After a short break, I’m back for more on multithreading. In the last post, we’ve talked a little bit about synchronization. Today we’re going to keep talking about it and we’re going to take a quick look at how we can use kernel objects for synchronizing access to shared resources or to control the execution of a specific code zone. Initially, I though in going straight to the high level synchronization structures, but since they might end up delegating in these kernel objects, I thought that a quick intro wouldn’t hurt,right?
Ok, so lets concentrate on the basics…There are several kernel objects which are exposed through several different APIs. In traditional Win32, each kernel object is represented by a HANDLE (which you typically need to close after you’re done with it). Each kernel object can be in one of two states: signaled and non signaled. Transition between these states depend on the specific type of kernel object we’re using. For instance, an OS thread is represented by a Thread Kernel object (represented in Win32 as a HANDLE) and it transitions from the non signaled state to the signaled state when the thread is terminated (and, as we’ve seen, the recommended way for a thread to terminate is by letting it run all the code to the end).
If we want,we can make a thread wait on any kernel object until it gets signaled. In practice,this means that we can make a thread block until the kernel object is signaled (notice that we can make several threads wait on a single kernel object). When this happens and a thread blocks, there’s a context switch and the thread is removed from the processor. When the kernel object the thread is waiting on transitions to the signaled state, the thread might (or might not) be awaken: it all depends on the type of the kernel object (some will wake only a single thread while others end up waking several threads – we’ll come back to this when we talk about the concrete synchronization objects).
Now is a good time to mention that in this series of posts we’re only interested in waiting on the synchronization kernel objects (ok, we can wait on any kernel object, but typically we’ll be waiting on the synchronization objects): mutexes, sempahores, events (auto and manual) and timers. The .NET framework lets introduces a base class on which we can wait that is extended by mutexes, semaphores and events (there’s no direct support for timers). I’m talking about the the WaitHandle class, which is subclassed by the Mutex, Semaphore, AutoResetEvent and ManualResetEvent classes (these last two extend the EventWaitHandle class).
After getting a reference to a WaitHandle, we can use any of the overloads of the instance WaitOne methods to make the thread wait for the kernel object to get into a signaled state. We can also use the static WaitAll or WaitAny if we need to wait on several kernel objects to become signaled (the first method will block the thread until all the kernel objects passed into it get into the signaled state; the second will unblock when any of the kernel objects passed into transition to the signaled state).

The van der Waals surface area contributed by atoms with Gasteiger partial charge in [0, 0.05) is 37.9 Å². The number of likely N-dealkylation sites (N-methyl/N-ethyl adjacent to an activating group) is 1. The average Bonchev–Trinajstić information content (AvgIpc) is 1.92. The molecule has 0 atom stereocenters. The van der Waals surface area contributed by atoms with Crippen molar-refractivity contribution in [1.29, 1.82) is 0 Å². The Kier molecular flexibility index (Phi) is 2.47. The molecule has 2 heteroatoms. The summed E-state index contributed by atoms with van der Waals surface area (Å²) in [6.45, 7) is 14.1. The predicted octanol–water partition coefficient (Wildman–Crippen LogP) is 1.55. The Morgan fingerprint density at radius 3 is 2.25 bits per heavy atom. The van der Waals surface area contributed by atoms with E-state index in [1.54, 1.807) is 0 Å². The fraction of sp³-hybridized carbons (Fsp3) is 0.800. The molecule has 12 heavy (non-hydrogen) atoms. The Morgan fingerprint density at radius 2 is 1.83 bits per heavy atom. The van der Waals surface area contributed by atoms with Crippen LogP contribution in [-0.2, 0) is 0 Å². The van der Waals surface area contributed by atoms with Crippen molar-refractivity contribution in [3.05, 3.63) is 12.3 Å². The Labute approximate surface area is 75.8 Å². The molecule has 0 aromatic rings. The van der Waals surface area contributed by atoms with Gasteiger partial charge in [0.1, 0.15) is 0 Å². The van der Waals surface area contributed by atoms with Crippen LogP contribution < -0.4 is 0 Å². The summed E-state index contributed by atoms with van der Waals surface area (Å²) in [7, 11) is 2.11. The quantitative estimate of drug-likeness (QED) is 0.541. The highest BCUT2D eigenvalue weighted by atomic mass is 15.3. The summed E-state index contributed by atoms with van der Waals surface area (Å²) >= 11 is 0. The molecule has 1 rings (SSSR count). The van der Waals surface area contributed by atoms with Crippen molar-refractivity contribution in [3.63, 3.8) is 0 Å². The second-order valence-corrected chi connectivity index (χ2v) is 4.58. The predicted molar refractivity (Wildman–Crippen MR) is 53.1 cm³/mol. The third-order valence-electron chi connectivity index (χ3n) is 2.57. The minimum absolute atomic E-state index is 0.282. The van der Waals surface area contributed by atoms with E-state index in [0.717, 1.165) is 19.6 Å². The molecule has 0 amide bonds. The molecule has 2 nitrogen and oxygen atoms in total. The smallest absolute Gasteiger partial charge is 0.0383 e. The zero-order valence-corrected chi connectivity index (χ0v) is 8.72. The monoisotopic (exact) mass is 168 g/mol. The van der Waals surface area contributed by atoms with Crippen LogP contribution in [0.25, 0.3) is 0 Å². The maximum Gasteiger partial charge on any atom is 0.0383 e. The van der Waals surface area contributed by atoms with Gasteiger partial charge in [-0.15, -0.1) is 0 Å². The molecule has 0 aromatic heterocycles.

After a thread gets blocked waiting for a kernel object to transition from the non signaled to the signaled state, it might wake up without the corresponding non signaled to signaled transition. This happens when the thread performs a so called “alertable wait” (in unmanaged code, you can control this, but in managed, threads always perform “alertable waits”). An thread that is blocked in an “alertable wait” might be awakened whenever it receives an APC call (which is dispatched automatically). Another interesting example where we might need to awake a blocked thread is when the thread created a window (and notice that you end up doing this whenever you instantiate COM STA component). In this case, we need to pump the messages and that means that we need to “wake” the thread before the kernel object has performed its transition. Failing to do it means that we’ll end up with a non-responding window.
Whenever we wait on a managed WaitHandle, we end up getting an “alertable wait”. This means that CLR will end up pumping messages for you (at least, COM RPC messages). In my opinion, this is a good thing (just think about all those Win 32 methods you could use for waiting on a kernel object – for instance, there were WaitForSingleObjectEx, MsgWaitForSimpleObjectsEx, etc, etc, etc). Interestingly (or not), “alertable waits” end up complicating our code, especially when we need to wait and need to specify a timeout. In managed code, the CLR takes care of everything and adapts the timeout if a thread is awaked before a kernel object transitions to the signaled stated. No such luck for the guys writing unmanaged code (yes, we managed programmers are spoiled!)
And I guess I’ll stop for today. When I started writing this post, I thought about showing a concrete example of the usage of one of the kernel objects, but as you can see, this is already a long post and I’ll defer the code for the next post. btw, if you’re interested in a more deep dive on this stuff, then you must really buy Joe Duffy’s master piece (review here) on writing concurrent apps for windows.
And that’s it for today. Keep tuned for more on multithreaded apps!